Australian Industrial Relations Commission (AIRC) Centennial Prize
To commemorate 100 years of federal conciliation and arbitration, members of the AIRC established a trust to fund the AIRC Centennial Prize – an annual award offered to students at The University of Melbourne.
In 1904 the Commonwealth Parliament established the Commonwealth Conciliation and Arbitration Court. While it has changed its name, and its functions have evolved, this institution has remained central to regulating work and labour standards in Australia. Today, the role of the AIRC has continued through the Fair Work Commission.
Number of places
1 place available each year.
The winner of the AIRC Centennial Prize will receive $1000 and a commemorative certificate of the award.
The prize is open to undergraduate and graduate students who have undertaken study in the Faculty of Business and Economics or the Faculty of Arts at the University of Melbourne.
This may be in the form of a degree or specialisation offered by these two Faculties, or study in an individual subject.
The thesis or essay must have been submitted or be ready for submission (for the enrolled course of study) by the application deadline.
Students must apply online, including a signed application form and submit 3 hard copies of their research work to:
The Faculty of Business and Economics
Level 3, 45 Barry Street
The University of Melbourne
Parkville, VIC, 3010
Please note: Copies will not be returned
To be considered for the AIRC Centennial Prize, the research work (thesis or essay) must be in the area of Industrial Relations or Labour History. These areas are interpreted broadly to include essays or a thesis in any of the following areas:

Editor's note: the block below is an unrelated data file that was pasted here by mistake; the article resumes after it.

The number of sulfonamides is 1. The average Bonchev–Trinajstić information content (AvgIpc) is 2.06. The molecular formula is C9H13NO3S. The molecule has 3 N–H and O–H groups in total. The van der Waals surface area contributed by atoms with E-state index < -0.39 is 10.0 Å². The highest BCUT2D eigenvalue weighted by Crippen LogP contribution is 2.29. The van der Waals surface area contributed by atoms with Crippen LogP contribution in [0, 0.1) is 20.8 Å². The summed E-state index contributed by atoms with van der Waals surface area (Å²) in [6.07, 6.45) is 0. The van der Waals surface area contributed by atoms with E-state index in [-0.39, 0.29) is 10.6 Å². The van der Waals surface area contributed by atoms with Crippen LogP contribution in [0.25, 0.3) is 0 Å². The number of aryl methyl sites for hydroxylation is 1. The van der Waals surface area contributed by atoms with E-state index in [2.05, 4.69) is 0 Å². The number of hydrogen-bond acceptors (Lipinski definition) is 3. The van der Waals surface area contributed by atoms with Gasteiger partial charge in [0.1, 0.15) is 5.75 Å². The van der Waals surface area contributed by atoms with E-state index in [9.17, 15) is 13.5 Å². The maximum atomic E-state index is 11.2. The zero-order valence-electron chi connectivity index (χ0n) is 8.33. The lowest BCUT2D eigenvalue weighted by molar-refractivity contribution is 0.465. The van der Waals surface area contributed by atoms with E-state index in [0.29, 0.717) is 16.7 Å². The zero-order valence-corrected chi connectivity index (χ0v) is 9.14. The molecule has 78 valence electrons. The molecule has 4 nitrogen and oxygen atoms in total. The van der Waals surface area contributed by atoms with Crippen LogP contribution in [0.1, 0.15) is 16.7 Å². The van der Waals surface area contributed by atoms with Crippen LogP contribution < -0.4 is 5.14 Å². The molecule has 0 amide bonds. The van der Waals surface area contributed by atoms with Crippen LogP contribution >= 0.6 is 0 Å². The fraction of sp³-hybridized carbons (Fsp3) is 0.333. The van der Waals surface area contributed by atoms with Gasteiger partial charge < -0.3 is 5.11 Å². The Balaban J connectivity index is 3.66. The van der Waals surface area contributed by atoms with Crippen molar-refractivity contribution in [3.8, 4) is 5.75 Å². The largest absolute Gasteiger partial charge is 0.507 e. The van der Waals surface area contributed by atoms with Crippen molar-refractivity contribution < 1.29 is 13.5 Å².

- Industrial relations, employment relations, workplace relations.
- Human resource management, personnel administration, careers, and organizational behaviour.
- Labour economics and labour market analysis.
- Labour law, labour market regulation, including aspects of public policy related to work, social protection and labour market policies, and labour market institutions.
- Labour history, and the history of work, employment practices, labour markets and labour market institutions.
There is no set word length for submissions – and submissions are encouraged from both undergraduate and postgraduate students.
The selection of the best research work submitted in the year will be based on the quality of the essay or thesis and its relevance to contemporary policy concerns and debates.
The prize will be awarded by the Faculty of Arts and the Faculty of Business and Economics, upon recommendation of the Deans (or nominees), after consultation with a representative from the President of the Fair Work Commission.
Outcome of application
Applicants will be notified via email.
No deferral is allowed.
If you have any further questions about this scholarship please contact us.